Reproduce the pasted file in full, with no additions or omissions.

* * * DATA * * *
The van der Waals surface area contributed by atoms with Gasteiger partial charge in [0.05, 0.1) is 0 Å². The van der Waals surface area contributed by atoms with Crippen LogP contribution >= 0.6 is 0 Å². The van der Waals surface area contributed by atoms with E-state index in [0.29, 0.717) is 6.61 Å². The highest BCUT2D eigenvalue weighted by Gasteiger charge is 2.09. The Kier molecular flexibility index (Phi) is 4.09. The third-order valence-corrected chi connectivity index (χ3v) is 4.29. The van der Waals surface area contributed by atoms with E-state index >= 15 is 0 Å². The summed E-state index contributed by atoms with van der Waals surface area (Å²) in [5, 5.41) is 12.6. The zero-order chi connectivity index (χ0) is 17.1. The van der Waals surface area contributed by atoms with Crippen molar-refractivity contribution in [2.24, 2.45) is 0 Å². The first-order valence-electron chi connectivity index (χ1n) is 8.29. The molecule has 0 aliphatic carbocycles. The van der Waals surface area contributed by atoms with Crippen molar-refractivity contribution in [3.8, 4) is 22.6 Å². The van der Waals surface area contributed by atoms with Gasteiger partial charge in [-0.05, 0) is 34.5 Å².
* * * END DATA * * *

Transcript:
The van der Waals surface area contributed by atoms with Gasteiger partial charge in [0.05, 0.1) is 0 Å². The van der Waals surface area contributed by atoms with Crippen LogP contribution >= 0.6 is 0 Å². The van der Waals surface area contributed by atoms with E-state index in [0.29, 0.717) is 6.61 Å². The highest BCUT2D eigenvalue weighted by Gasteiger charge is 2.09. The Kier molecular flexibility index (Phi) is 4.09. The third-order valence-corrected chi connectivity index (χ3v) is 4.29. The van der Waals surface area contributed by atoms with E-state index >= 15 is 0 Å². The summed E-state index contributed by atoms with van der Waals surface area (Å²) in [5, 5.41) is 12.6. The zero-order chi connectivity index (χ0) is 17.1. The van der Waals surface area contributed by atoms with Crippen molar-refractivity contribution in [2.24, 2.45) is 0 Å². The first-order valence-electron chi connectivity index (χ1n) is 8.29. The molecule has 0 aliphatic carbocycles. The van der Waals surface area contributed by atoms with Crippen molar-refractivity contribution in [3.8, 4) is 22.6 Å². The van der Waals surface area contributed by atoms with Gasteiger partial charge in [-0.05, 0) is 34.5 Å².